A short story collection that I picked up as an ancillary source to all the novels I was reading earlier this year for an overview paper on Butler’s work. This contains all of Butler’s published short work, and it’s a small book. But that does not mean that you should pass it up. At least two of the stories, I believe, are must-reads for anyone interested in science fiction.
- “Bloodchild” — I’ve talked about this story before, and I won’t hesitate to talk about it again. It is likely my favorite SF story. The situation is horrifying, yet believable, and, within context, entirely rational. Humans on a far away planet are forced to enter into a relationship with the native alien race that is strangely reminiscent of both slavery and concubinage, yet Butler actually was working from insect natural history. This is a powerful story, one that wakes up your mind.
- “The Evening and the Morning and the Night” — This is the other fabulous story in this collection, another case of believable SF that comes near to horror. A disease that incites people to unthinkable crimes and the solution to the disease–as well as a close study on the type of people who administer the solution. You really can’t do much better than this in SF.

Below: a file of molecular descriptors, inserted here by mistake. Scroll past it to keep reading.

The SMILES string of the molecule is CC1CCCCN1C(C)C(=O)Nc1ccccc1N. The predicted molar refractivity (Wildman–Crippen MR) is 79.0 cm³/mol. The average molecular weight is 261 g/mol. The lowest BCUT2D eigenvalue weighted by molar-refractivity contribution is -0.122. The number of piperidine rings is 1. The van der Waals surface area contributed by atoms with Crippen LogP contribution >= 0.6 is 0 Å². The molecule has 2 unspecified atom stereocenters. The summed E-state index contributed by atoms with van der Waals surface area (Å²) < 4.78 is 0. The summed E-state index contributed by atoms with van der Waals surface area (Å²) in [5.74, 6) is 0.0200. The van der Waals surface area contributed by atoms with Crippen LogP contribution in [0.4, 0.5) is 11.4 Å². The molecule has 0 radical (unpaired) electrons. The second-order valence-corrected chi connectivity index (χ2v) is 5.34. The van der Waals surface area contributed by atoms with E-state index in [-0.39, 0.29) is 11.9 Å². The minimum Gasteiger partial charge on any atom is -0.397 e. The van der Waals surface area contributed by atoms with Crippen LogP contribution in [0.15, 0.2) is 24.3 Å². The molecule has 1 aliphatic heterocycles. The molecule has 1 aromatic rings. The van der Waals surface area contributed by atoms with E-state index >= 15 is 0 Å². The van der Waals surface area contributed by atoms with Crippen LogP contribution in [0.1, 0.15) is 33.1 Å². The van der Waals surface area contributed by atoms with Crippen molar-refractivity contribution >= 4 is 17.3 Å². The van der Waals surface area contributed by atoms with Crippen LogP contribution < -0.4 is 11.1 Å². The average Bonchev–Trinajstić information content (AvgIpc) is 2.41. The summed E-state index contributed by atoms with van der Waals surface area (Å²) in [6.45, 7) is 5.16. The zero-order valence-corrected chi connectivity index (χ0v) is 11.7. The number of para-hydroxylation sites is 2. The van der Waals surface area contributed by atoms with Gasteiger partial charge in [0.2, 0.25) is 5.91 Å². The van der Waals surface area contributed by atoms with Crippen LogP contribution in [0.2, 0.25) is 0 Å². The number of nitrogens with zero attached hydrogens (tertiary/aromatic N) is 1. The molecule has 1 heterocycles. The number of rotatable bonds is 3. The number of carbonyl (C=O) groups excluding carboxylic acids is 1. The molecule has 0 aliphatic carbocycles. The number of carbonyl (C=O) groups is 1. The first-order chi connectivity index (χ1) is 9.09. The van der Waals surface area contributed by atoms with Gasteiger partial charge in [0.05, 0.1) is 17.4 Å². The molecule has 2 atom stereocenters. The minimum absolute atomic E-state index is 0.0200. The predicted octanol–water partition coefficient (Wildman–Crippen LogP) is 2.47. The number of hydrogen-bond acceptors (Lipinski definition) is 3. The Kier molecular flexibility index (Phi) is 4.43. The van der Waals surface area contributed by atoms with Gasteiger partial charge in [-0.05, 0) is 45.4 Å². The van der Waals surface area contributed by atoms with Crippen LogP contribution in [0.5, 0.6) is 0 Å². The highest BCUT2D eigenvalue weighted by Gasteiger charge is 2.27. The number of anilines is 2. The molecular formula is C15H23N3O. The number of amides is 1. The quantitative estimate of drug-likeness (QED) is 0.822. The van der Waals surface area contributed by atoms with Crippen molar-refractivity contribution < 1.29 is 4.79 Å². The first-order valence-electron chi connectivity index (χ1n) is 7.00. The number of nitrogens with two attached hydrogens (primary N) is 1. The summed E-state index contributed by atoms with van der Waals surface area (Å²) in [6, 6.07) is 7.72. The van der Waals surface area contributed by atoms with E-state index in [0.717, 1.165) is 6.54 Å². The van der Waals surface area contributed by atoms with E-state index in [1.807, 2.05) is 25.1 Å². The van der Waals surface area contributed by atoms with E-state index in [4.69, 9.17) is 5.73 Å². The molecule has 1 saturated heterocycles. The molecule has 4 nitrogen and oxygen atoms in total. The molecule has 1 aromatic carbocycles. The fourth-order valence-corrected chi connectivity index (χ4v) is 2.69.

- “Near of Kin” — Not SF, and not a fantasy, yet not horror either. The subject matter is taboo in most fiction, so maybe that’s how it ended up in an SF anthology. Well done. Enjoyable.
- “Speech Sounds” — Really good story about a plague that affects the speech centers of the brain. Fast, but compelling, with an economy of plot–just enough to present the worse and the best of the situation.
- “Crossover” — Boring, although not bad for a first published story. You can see how her background infused her stories early on.
- “Positive Obsession” and “Furor Scribendi” — Reprinted essays on writing that should provide quite inspiring for burgeoning writers. Economical and smart.
[Finished September 1999]